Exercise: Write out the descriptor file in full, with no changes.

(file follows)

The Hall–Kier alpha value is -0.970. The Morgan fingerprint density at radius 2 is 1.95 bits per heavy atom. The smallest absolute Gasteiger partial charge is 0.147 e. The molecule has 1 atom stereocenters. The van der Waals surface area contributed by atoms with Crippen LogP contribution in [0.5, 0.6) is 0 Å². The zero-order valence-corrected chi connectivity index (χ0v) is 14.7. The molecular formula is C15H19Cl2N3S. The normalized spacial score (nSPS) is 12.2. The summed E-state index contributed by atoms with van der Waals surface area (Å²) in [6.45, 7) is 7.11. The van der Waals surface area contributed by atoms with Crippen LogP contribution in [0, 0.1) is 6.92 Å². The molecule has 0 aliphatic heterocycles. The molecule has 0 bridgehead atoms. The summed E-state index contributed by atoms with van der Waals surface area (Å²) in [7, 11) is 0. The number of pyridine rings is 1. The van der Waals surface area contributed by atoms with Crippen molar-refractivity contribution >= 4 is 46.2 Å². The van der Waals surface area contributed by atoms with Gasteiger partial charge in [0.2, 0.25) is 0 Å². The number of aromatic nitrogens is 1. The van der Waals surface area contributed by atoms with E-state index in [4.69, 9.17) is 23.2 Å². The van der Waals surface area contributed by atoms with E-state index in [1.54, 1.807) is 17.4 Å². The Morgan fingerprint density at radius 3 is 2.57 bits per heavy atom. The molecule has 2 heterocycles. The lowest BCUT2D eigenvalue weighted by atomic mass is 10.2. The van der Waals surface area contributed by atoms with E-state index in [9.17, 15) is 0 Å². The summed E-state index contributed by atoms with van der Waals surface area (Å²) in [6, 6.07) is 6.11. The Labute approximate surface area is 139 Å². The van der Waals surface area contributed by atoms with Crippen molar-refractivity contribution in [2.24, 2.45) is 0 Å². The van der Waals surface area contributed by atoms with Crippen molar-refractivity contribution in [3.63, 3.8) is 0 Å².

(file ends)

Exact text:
The Hall–Kier alpha value is -0.970. The Morgan fingerprint density at radius 2 is 1.95 bits per heavy atom. The smallest absolute Gasteiger partial charge is 0.147 e. The molecule has 1 atom stereocenters. The van der Waals surface area contributed by atoms with Crippen LogP contribution in [0.5, 0.6) is 0 Å². The zero-order valence-corrected chi connectivity index (χ0v) is 14.7. The molecular formula is C15H19Cl2N3S. The normalized spacial score (nSPS) is 12.2. The summed E-state index contributed by atoms with van der Waals surface area (Å²) in [6.45, 7) is 7.11. The van der Waals surface area contributed by atoms with Crippen LogP contribution in [0, 0.1) is 6.92 Å². The molecule has 0 aliphatic heterocycles. The molecule has 0 bridgehead atoms. The summed E-state index contributed by atoms with van der Waals surface area (Å²) in [7, 11) is 0. The number of pyridine rings is 1. The van der Waals surface area contributed by atoms with Crippen molar-refractivity contribution >= 4 is 46.2 Å². The van der Waals surface area contributed by atoms with Gasteiger partial charge in [0.2, 0.25) is 0 Å². The number of aromatic nitrogens is 1. The van der Waals surface area contributed by atoms with E-state index in [4.69, 9.17) is 23.2 Å². The van der Waals surface area contributed by atoms with E-state index in [1.54, 1.807) is 17.4 Å². The Morgan fingerprint density at radius 3 is 2.57 bits per heavy atom. The molecule has 2 heterocycles. The lowest BCUT2D eigenvalue weighted by atomic mass is 10.2. The van der Waals surface area contributed by atoms with E-state index in [9.17, 15) is 0 Å². The summed E-state index contributed by atoms with van der Waals surface area (Å²) in [6, 6.07) is 6.11. The Labute approximate surface area is 139 Å². The van der Waals surface area contributed by atoms with Crippen molar-refractivity contribution in [2.24, 2.45) is 0 Å². The van der Waals surface area contributed by atoms with Crippen molar-refractivity contribution in [3.63, 3.8) is 0 Å².